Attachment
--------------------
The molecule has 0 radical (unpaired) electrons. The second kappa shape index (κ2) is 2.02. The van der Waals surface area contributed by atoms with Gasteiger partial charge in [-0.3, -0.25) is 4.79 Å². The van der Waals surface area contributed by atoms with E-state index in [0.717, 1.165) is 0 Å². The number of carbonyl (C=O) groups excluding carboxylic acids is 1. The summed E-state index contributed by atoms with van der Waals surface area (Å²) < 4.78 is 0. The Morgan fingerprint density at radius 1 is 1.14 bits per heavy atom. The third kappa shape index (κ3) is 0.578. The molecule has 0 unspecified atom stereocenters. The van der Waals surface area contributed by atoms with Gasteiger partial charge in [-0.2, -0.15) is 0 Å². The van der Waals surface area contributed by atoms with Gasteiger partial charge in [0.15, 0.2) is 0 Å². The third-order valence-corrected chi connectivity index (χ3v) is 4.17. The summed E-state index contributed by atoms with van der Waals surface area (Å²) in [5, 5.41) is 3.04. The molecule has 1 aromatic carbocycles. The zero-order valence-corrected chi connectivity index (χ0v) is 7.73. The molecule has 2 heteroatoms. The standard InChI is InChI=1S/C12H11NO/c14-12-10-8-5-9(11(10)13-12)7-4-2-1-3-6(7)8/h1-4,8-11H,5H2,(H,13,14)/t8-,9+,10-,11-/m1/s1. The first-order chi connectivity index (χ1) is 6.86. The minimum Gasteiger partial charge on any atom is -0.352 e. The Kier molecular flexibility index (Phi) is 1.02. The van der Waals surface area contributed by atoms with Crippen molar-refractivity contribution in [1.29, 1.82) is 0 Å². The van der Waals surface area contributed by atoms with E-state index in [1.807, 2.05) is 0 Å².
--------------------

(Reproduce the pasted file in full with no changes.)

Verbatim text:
The molecule has 0 radical (unpaired) electrons. The second kappa shape index (κ2) is 2.02. The van der Waals surface area contributed by atoms with Gasteiger partial charge in [-0.3, -0.25) is 4.79 Å². The van der Waals surface area contributed by atoms with E-state index in [0.717, 1.165) is 0 Å². The number of carbonyl (C=O) groups excluding carboxylic acids is 1. The summed E-state index contributed by atoms with van der Waals surface area (Å²) < 4.78 is 0. The Morgan fingerprint density at radius 1 is 1.14 bits per heavy atom. The third kappa shape index (κ3) is 0.578. The molecule has 0 unspecified atom stereocenters. The van der Waals surface area contributed by atoms with Gasteiger partial charge in [-0.2, -0.15) is 0 Å². The van der Waals surface area contributed by atoms with Gasteiger partial charge in [0.15, 0.2) is 0 Å². The third-order valence-corrected chi connectivity index (χ3v) is 4.17. The summed E-state index contributed by atoms with van der Waals surface area (Å²) in [5, 5.41) is 3.04. The molecule has 1 aromatic carbocycles. The zero-order valence-corrected chi connectivity index (χ0v) is 7.73. The molecule has 2 heteroatoms. The standard InChI is InChI=1S/C12H11NO/c14-12-10-8-5-9(11(10)13-12)7-4-2-1-3-6(7)8/h1-4,8-11H,5H2,(H,13,14)/t8-,9+,10-,11-/m1/s1. The first-order chi connectivity index (χ1) is 6.86. The minimum Gasteiger partial charge on any atom is -0.352 e. The Kier molecular flexibility index (Phi) is 1.02. The van der Waals surface area contributed by atoms with Crippen molar-refractivity contribution in [1.29, 1.82) is 0 Å². The van der Waals surface area contributed by atoms with E-state index in [1.807, 2.05) is 0 Å².